At this point, let me introduce one of the latest WCO research papers – “Implications of Big Data for Customs – How It Can Support Risk Management Capabilities” by Yotaro Okazaki.

The purpose of this paper is to discuss the implications of the aforementioned big data for Customs, particularly in terms of risk management. To ensure that better informed and smarter decisions are taken, some Customs administrations have already embarked on big data initiatives, leveraging the power of analytics, ensuring the quality of data (regarding cargos, shipments and conveyances), and widening the scope of data they could use for analytical purposes. This paper illustrates these initiatives based on the information shared by five Customs administrations: Canada Border Services Agency (CBSA); Customs and Excise Department, Hong Kong, China (‘Hong Kong China Customs); New Zealand Customs Service (‘New Zealand Customs’); Her Majesty’s Revenue and Customs (HMRC), the United Kingdom; and U.S. Customs and Border Protection (USCBP). Source: WCO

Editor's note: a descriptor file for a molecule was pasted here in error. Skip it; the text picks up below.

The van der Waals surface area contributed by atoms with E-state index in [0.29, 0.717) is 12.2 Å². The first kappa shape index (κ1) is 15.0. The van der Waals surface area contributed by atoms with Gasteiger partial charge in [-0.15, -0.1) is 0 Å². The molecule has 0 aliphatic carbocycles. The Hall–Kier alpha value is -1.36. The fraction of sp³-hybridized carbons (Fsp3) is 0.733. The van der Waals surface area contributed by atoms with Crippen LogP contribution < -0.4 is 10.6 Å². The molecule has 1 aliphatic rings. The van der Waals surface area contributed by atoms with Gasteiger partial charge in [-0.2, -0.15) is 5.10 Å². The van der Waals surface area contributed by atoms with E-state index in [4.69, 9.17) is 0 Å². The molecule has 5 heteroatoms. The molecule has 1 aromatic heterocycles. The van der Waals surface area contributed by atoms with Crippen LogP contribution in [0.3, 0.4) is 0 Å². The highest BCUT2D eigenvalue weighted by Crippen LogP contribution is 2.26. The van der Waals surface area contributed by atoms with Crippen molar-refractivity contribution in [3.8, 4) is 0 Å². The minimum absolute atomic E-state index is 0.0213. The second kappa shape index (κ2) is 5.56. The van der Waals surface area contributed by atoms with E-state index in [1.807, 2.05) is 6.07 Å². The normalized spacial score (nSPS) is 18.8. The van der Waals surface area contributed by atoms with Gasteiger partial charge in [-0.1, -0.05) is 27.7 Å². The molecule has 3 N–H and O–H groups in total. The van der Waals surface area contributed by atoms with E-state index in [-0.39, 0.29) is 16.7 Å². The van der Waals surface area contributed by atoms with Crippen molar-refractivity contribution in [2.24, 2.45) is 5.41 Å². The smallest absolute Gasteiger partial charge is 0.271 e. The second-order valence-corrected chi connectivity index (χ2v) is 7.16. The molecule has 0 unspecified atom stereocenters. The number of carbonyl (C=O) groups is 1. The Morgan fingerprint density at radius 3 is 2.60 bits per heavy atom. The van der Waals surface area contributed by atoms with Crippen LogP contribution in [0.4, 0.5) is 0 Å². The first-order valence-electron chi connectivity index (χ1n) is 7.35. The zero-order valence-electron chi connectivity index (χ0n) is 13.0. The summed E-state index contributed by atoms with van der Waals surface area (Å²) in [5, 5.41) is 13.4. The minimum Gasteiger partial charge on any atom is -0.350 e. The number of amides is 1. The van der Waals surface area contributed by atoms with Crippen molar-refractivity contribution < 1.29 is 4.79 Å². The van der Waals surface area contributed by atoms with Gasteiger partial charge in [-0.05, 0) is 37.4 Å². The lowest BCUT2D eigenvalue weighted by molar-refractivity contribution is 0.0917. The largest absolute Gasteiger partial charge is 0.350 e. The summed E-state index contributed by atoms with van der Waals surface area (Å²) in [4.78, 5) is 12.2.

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Predictably, the first edition of WCO News 2017 provides a spectrum of insight on this year’s Customs theme – “Data Analysis”. Here’s a preview:

  • Data analysis: seizing opportunities for effective border management – By Kunio Mikuriya, Secretary General, World Customs Organisation.
  • Data analysis for effective border management – the Canadian experience By Charles Slowey, Director General, Global Border Management and Data Analytics, Canada Border Services Agency.
  • Border management modernization in New Zealand forges ahead – By Murray Young, Chief Information Officer, New Zealand Customs Service.
  • Mirror analysis, a risk analysis support tool for Customs administrations – By Roger-Claver Victorien Gnogoue, Financial Services Director, Côte d’Ivoire Customs
  • Data analysis in risk management: Singapore Customs’ perspective – By Singapore Customs
  • API-PNR: an overview of the French system and the challenges faced – By Christophe Hypolite, PNR Mission, France
  • Developing data analyst skills: how the WCO contributes to expanding this specialized area of work By Tsendsuren Davaa, Ph.D., Professional Associate, Compliance and Facilitation Directorate, WCO
  • Cognitive computing for Customs agencies: improving compliance and facilitation by enabling Customs officers to make better decisions – By Stewart Jeacocke, Global Customs Expert, IBM, and Norbert Kouwenhoven, EU Customs Leader, IBM European Union Team